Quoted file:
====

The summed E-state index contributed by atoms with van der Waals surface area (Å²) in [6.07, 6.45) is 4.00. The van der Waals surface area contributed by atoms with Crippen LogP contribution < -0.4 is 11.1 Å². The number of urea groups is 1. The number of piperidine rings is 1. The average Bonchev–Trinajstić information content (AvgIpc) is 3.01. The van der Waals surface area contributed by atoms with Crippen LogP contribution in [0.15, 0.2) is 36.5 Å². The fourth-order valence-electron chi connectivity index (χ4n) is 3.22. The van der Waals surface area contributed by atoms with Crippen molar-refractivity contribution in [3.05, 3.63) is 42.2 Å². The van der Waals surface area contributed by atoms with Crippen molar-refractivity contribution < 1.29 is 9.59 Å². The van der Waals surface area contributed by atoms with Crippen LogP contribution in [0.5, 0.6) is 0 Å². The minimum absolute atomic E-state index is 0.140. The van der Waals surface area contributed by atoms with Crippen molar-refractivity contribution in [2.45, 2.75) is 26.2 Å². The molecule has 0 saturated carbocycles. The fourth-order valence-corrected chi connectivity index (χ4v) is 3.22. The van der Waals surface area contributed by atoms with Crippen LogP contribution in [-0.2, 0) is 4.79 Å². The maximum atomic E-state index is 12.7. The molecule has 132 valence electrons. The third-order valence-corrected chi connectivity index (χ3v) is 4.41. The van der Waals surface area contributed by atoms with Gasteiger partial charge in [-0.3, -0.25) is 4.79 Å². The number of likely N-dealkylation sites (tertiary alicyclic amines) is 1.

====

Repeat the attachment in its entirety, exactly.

The summed E-state index contributed by atoms with van der Waals surface area (Å²) in [6.07, 6.45) is 4.00. The van der Waals surface area contributed by atoms with Crippen LogP contribution < -0.4 is 11.1 Å². The number of urea groups is 1. The number of piperidine rings is 1. The average Bonchev–Trinajstić information content (AvgIpc) is 3.01. The van der Waals surface area contributed by atoms with Crippen LogP contribution in [0.15, 0.2) is 36.5 Å². The fourth-order valence-electron chi connectivity index (χ4n) is 3.22. The van der Waals surface area contributed by atoms with Crippen molar-refractivity contribution in [3.05, 3.63) is 42.2 Å². The van der Waals surface area contributed by atoms with Crippen molar-refractivity contribution < 1.29 is 9.59 Å². The van der Waals surface area contributed by atoms with Crippen LogP contribution in [0.5, 0.6) is 0 Å². The minimum absolute atomic E-state index is 0.140. The van der Waals surface area contributed by atoms with Crippen molar-refractivity contribution in [2.45, 2.75) is 26.2 Å². The molecule has 0 saturated carbocycles. The fourth-order valence-corrected chi connectivity index (χ4v) is 3.22. The van der Waals surface area contributed by atoms with Crippen LogP contribution in [-0.2, 0) is 4.79 Å². The maximum atomic E-state index is 12.7. The molecule has 132 valence electrons. The third-order valence-corrected chi connectivity index (χ3v) is 4.41. The van der Waals surface area contributed by atoms with Gasteiger partial charge in [-0.3, -0.25) is 4.79 Å². The number of likely N-dealkylation sites (tertiary alicyclic amines) is 1.